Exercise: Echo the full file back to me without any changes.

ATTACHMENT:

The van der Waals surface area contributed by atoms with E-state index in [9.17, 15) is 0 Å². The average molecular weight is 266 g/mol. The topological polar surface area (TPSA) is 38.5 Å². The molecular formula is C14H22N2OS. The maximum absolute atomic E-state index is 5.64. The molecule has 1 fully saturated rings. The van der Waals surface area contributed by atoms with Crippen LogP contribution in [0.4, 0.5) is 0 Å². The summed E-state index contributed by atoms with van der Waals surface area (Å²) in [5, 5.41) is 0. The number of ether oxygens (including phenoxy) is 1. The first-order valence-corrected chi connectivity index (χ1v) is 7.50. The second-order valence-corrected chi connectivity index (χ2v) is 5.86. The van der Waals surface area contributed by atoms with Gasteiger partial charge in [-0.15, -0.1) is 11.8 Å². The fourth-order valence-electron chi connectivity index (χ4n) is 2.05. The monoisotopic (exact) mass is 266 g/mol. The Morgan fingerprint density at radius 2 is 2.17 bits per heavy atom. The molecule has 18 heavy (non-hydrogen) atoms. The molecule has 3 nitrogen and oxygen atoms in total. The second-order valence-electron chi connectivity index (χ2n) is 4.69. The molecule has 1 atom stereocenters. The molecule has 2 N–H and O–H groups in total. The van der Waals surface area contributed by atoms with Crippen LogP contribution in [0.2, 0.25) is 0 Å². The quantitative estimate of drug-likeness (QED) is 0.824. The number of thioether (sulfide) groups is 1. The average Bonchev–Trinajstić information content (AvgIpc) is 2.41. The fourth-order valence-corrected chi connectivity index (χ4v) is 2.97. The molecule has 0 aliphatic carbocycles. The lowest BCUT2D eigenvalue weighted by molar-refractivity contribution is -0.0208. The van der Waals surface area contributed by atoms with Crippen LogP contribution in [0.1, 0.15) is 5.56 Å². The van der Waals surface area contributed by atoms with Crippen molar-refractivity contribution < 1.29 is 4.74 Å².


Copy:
The van der Waals surface area contributed by atoms with E-state index in [9.17, 15) is 0 Å². The average molecular weight is 266 g/mol. The topological polar surface area (TPSA) is 38.5 Å². The molecular formula is C14H22N2OS. The maximum absolute atomic E-state index is 5.64. The molecule has 1 fully saturated rings. The van der Waals surface area contributed by atoms with Crippen LogP contribution in [0.4, 0.5) is 0 Å². The summed E-state index contributed by atoms with van der Waals surface area (Å²) in [5, 5.41) is 0. The number of ether oxygens (including phenoxy) is 1. The first-order valence-corrected chi connectivity index (χ1v) is 7.50. The second-order valence-corrected chi connectivity index (χ2v) is 5.86. The van der Waals surface area contributed by atoms with Gasteiger partial charge in [-0.15, -0.1) is 11.8 Å². The fourth-order valence-electron chi connectivity index (χ4n) is 2.05. The monoisotopic (exact) mass is 266 g/mol. The Morgan fingerprint density at radius 2 is 2.17 bits per heavy atom. The molecule has 18 heavy (non-hydrogen) atoms. The molecule has 3 nitrogen and oxygen atoms in total. The second-order valence-electron chi connectivity index (χ2n) is 4.69. The molecule has 1 atom stereocenters. The molecule has 2 N–H and O–H groups in total. The van der Waals surface area contributed by atoms with Crippen LogP contribution in [0.2, 0.25) is 0 Å². The quantitative estimate of drug-likeness (QED) is 0.824. The number of thioether (sulfide) groups is 1. The average Bonchev–Trinajstić information content (AvgIpc) is 2.41. The fourth-order valence-corrected chi connectivity index (χ4v) is 2.97. The molecule has 0 aliphatic carbocycles. The lowest BCUT2D eigenvalue weighted by molar-refractivity contribution is -0.0208. The van der Waals surface area contributed by atoms with Crippen LogP contribution in [0.1, 0.15) is 5.56 Å². The van der Waals surface area contributed by atoms with Crippen molar-refractivity contribution < 1.29 is 4.74 Å².